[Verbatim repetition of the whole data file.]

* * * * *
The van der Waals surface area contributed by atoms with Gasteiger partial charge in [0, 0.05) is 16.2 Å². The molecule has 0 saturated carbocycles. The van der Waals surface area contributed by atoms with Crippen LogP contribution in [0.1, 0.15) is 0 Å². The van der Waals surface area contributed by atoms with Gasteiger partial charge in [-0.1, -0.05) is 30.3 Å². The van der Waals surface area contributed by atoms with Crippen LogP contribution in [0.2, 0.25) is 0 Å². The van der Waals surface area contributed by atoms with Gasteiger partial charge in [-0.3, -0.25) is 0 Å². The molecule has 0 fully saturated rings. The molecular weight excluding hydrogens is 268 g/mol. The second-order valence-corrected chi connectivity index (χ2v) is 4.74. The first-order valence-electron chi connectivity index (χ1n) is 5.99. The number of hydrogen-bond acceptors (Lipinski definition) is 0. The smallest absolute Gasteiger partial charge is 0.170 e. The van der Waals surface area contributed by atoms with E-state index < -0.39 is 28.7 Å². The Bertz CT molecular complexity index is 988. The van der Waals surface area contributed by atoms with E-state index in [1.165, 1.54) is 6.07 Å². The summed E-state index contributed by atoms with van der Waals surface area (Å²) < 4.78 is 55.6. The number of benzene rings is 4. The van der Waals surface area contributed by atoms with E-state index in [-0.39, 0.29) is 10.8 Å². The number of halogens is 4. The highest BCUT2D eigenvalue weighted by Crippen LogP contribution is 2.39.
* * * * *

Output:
The van der Waals surface area contributed by atoms with Gasteiger partial charge in [0, 0.05) is 16.2 Å². The molecule has 0 saturated carbocycles. The van der Waals surface area contributed by atoms with Crippen LogP contribution in [0.1, 0.15) is 0 Å². The van der Waals surface area contributed by atoms with Gasteiger partial charge in [-0.1, -0.05) is 30.3 Å². The van der Waals surface area contributed by atoms with Crippen LogP contribution in [0.2, 0.25) is 0 Å². The van der Waals surface area contributed by atoms with Gasteiger partial charge in [-0.3, -0.25) is 0 Å². The molecule has 0 fully saturated rings. The molecular weight excluding hydrogens is 268 g/mol. The second-order valence-corrected chi connectivity index (χ2v) is 4.74. The first-order valence-electron chi connectivity index (χ1n) is 5.99. The number of hydrogen-bond acceptors (Lipinski definition) is 0. The smallest absolute Gasteiger partial charge is 0.170 e. The van der Waals surface area contributed by atoms with E-state index < -0.39 is 28.7 Å². The Bertz CT molecular complexity index is 988. The van der Waals surface area contributed by atoms with E-state index in [1.165, 1.54) is 6.07 Å². The summed E-state index contributed by atoms with van der Waals surface area (Å²) < 4.78 is 55.6. The number of benzene rings is 4. The van der Waals surface area contributed by atoms with E-state index in [-0.39, 0.29) is 10.8 Å². The number of halogens is 4. The highest BCUT2D eigenvalue weighted by Crippen LogP contribution is 2.39.